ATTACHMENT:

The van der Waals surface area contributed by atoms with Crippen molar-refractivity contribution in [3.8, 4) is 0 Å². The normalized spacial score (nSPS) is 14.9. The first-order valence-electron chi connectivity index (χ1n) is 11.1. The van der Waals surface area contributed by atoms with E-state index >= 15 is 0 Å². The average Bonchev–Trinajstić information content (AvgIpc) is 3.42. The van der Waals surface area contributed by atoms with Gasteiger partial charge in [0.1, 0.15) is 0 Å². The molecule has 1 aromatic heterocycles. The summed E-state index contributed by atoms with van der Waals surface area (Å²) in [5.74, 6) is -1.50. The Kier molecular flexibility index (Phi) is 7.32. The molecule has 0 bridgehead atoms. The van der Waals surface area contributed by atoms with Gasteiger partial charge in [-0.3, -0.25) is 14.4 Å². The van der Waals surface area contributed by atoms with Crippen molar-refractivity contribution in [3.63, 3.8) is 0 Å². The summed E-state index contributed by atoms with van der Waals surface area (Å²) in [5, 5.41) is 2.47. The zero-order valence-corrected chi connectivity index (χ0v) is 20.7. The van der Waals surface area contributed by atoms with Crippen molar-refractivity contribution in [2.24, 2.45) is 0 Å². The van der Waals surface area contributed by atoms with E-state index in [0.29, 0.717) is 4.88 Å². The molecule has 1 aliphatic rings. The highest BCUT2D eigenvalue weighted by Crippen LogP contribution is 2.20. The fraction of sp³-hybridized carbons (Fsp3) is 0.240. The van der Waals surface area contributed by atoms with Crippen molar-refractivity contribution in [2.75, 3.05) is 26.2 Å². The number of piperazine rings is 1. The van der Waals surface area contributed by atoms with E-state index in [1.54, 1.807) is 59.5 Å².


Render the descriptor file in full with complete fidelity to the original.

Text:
The van der Waals surface area contributed by atoms with Crippen molar-refractivity contribution in [3.8, 4) is 0 Å². The normalized spacial score (nSPS) is 14.9. The first-order valence-electron chi connectivity index (χ1n) is 11.1. The van der Waals surface area contributed by atoms with E-state index >= 15 is 0 Å². The average Bonchev–Trinajstić information content (AvgIpc) is 3.42. The van der Waals surface area contributed by atoms with Gasteiger partial charge in [0.1, 0.15) is 0 Å². The molecule has 1 aromatic heterocycles. The summed E-state index contributed by atoms with van der Waals surface area (Å²) in [5.74, 6) is -1.50. The Kier molecular flexibility index (Phi) is 7.32. The molecule has 0 bridgehead atoms. The van der Waals surface area contributed by atoms with Gasteiger partial charge in [-0.3, -0.25) is 14.4 Å². The van der Waals surface area contributed by atoms with Crippen molar-refractivity contribution in [3.63, 3.8) is 0 Å². The summed E-state index contributed by atoms with van der Waals surface area (Å²) in [5, 5.41) is 2.47. The zero-order valence-corrected chi connectivity index (χ0v) is 20.7. The van der Waals surface area contributed by atoms with Crippen molar-refractivity contribution in [2.24, 2.45) is 0 Å². The van der Waals surface area contributed by atoms with E-state index in [0.29, 0.717) is 4.88 Å². The molecule has 1 aliphatic rings. The highest BCUT2D eigenvalue weighted by Crippen LogP contribution is 2.20. The fraction of sp³-hybridized carbons (Fsp3) is 0.240. The van der Waals surface area contributed by atoms with Crippen molar-refractivity contribution in [2.75, 3.05) is 26.2 Å². The number of piperazine rings is 1. The van der Waals surface area contributed by atoms with E-state index in [1.54, 1.807) is 59.5 Å².